Cookies on this website
We use cookies to ensure that we give you the best experience on our website. If you click 'Continue' we'll assume that you are happy to receive all cookies and you won't see this message again. Click 'Find out more' for information on how to change your cookie settings.

Antimicrobial resistance (AMR) represents a major challenge to global health. This problem is most apparent in healthcare facilities, with a comparatively small number of pathogens being responsible for a substantial burden of hospital acquired infections globally. One of the key pathogens is the Gram-negative coccobacilli, Acinetobacter baumannii. It has been estimated that between 47% and 93% of A. baumannii infections are associated with multi-drug resistance (MDR), which is facilitated through a variety of well documented mechanisms (β-lactamases, efflux pumps, aminoglycoside-modifying enzymes, permeability defects, and target modifications). As our current pool of antimicrobial treatments becomes increasingly less effective, it is vital to identify new targets that can aid in the development novel treatments and strategies. In this we review we outline the key virulence mechanisms in A. baumannii (gene acquisition and adaptation, resistance to stresses, biofilm formation, and host interaction) and discuss their potential as targets for new therapeutics to reduce the impact of infections caused by MDR A. baumannii.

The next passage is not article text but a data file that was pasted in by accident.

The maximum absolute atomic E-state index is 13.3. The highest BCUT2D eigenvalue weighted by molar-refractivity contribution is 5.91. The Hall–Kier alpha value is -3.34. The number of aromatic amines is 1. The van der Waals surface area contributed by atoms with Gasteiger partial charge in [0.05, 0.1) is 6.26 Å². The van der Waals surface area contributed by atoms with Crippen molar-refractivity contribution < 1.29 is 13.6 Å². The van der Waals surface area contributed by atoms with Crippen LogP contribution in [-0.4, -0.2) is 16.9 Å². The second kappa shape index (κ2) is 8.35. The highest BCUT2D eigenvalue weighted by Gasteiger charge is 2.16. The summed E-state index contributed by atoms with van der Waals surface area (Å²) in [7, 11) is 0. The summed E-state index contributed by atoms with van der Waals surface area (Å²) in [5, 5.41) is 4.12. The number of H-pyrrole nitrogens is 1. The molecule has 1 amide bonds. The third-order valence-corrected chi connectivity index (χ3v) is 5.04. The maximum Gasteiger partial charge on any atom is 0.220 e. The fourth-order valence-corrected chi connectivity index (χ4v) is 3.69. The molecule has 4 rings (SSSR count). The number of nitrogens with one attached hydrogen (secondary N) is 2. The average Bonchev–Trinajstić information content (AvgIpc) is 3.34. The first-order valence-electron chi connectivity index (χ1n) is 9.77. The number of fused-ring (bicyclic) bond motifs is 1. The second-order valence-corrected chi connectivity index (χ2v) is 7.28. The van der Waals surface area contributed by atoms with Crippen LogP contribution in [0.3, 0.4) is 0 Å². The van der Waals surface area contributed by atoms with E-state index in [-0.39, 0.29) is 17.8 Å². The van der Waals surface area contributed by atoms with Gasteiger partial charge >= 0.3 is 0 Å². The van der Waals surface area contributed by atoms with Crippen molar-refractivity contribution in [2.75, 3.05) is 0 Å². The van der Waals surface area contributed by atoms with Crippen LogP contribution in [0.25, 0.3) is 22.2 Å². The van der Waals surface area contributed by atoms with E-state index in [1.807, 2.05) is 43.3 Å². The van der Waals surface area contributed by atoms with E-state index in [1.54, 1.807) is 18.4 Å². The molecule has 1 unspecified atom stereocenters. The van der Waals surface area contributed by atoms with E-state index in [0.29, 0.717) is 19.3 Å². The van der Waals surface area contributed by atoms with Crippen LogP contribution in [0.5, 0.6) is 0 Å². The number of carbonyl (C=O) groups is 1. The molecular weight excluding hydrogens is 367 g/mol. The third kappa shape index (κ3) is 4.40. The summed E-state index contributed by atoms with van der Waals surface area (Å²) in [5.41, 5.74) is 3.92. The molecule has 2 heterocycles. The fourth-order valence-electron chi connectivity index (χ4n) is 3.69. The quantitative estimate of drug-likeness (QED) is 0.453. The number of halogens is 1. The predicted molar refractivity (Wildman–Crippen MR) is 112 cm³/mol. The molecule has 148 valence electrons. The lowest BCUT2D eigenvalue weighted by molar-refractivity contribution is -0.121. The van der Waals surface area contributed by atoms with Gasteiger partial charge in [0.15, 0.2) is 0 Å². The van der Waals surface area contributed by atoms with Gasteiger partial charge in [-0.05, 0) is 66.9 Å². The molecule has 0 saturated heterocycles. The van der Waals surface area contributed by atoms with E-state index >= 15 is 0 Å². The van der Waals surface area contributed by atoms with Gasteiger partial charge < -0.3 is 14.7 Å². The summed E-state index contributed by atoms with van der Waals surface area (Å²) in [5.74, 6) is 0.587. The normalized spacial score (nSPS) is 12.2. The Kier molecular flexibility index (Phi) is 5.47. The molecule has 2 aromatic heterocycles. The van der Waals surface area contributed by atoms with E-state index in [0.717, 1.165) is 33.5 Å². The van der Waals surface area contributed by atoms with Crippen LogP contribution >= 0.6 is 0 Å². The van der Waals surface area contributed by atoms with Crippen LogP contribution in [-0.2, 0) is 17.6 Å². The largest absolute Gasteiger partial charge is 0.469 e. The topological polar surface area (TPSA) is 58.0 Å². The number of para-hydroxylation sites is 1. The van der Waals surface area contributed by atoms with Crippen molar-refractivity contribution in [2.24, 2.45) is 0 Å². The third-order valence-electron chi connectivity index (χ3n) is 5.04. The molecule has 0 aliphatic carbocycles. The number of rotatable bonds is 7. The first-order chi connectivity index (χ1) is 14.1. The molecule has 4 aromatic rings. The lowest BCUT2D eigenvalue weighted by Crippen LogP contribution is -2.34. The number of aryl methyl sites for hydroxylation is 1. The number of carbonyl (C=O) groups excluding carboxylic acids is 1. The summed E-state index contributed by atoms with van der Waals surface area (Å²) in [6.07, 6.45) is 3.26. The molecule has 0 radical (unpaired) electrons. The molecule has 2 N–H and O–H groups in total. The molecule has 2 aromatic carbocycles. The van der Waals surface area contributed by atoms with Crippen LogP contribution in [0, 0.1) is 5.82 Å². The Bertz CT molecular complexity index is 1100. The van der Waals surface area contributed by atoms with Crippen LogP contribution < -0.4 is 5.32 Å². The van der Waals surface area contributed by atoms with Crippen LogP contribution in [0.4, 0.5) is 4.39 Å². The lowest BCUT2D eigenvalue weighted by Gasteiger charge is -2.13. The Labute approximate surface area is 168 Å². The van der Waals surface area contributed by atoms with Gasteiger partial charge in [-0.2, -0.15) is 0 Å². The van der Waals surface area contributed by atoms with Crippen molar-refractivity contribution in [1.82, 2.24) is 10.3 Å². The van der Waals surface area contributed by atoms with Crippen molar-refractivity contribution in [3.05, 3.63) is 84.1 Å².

Original publication

DOI

10.1016/j.jinf.2020.10.016

Type

Journal

The Journal of infection

Publication Date

12/2020

Volume

81

Pages

857 - 861

Addresses

Cambridge Institute of Therapeutic Immunology and Infectious Disease, University of Cambridge School of Clinical Medicine, Cambridge Biomedical Campus, Cambridge, UK; Department of Medicine, University of Cambridge School of Clinical Medicine, Cambridge Biomedical Campus, Cambridge, UK.

Keywords

Humans, Acinetobacter baumannii, Acinetobacter Infections, beta-Lactamases, Pharmaceutical Preparations, Anti-Bacterial Agents, Microbial Sensitivity Tests, Drug Resistance, Multiple, Bacterial